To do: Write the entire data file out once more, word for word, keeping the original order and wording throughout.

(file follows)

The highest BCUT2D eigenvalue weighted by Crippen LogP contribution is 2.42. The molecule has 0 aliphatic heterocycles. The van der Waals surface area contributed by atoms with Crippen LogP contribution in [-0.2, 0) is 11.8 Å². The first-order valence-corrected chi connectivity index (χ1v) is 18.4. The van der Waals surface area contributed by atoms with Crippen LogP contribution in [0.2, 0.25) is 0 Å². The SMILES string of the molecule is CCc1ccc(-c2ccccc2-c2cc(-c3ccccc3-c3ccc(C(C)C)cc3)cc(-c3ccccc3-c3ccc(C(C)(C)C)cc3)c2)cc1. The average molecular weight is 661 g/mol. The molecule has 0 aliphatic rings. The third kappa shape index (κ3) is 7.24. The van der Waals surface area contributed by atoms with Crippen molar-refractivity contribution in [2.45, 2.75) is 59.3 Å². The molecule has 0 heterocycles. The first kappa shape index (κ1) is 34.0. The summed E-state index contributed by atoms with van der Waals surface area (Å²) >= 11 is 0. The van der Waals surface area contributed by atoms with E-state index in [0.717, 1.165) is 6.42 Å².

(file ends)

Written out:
The highest BCUT2D eigenvalue weighted by Crippen LogP contribution is 2.42. The molecule has 0 aliphatic heterocycles. The van der Waals surface area contributed by atoms with Crippen LogP contribution in [-0.2, 0) is 11.8 Å². The first-order valence-corrected chi connectivity index (χ1v) is 18.4. The van der Waals surface area contributed by atoms with Crippen LogP contribution in [0.2, 0.25) is 0 Å². The SMILES string of the molecule is CCc1ccc(-c2ccccc2-c2cc(-c3ccccc3-c3ccc(C(C)C)cc3)cc(-c3ccccc3-c3ccc(C(C)(C)C)cc3)c2)cc1. The average molecular weight is 661 g/mol. The molecule has 0 aliphatic rings. The third kappa shape index (κ3) is 7.24. The van der Waals surface area contributed by atoms with Crippen molar-refractivity contribution in [2.45, 2.75) is 59.3 Å². The molecule has 0 heterocycles. The first kappa shape index (κ1) is 34.0. The summed E-state index contributed by atoms with van der Waals surface area (Å²) >= 11 is 0. The van der Waals surface area contributed by atoms with E-state index in [0.717, 1.165) is 6.42 Å².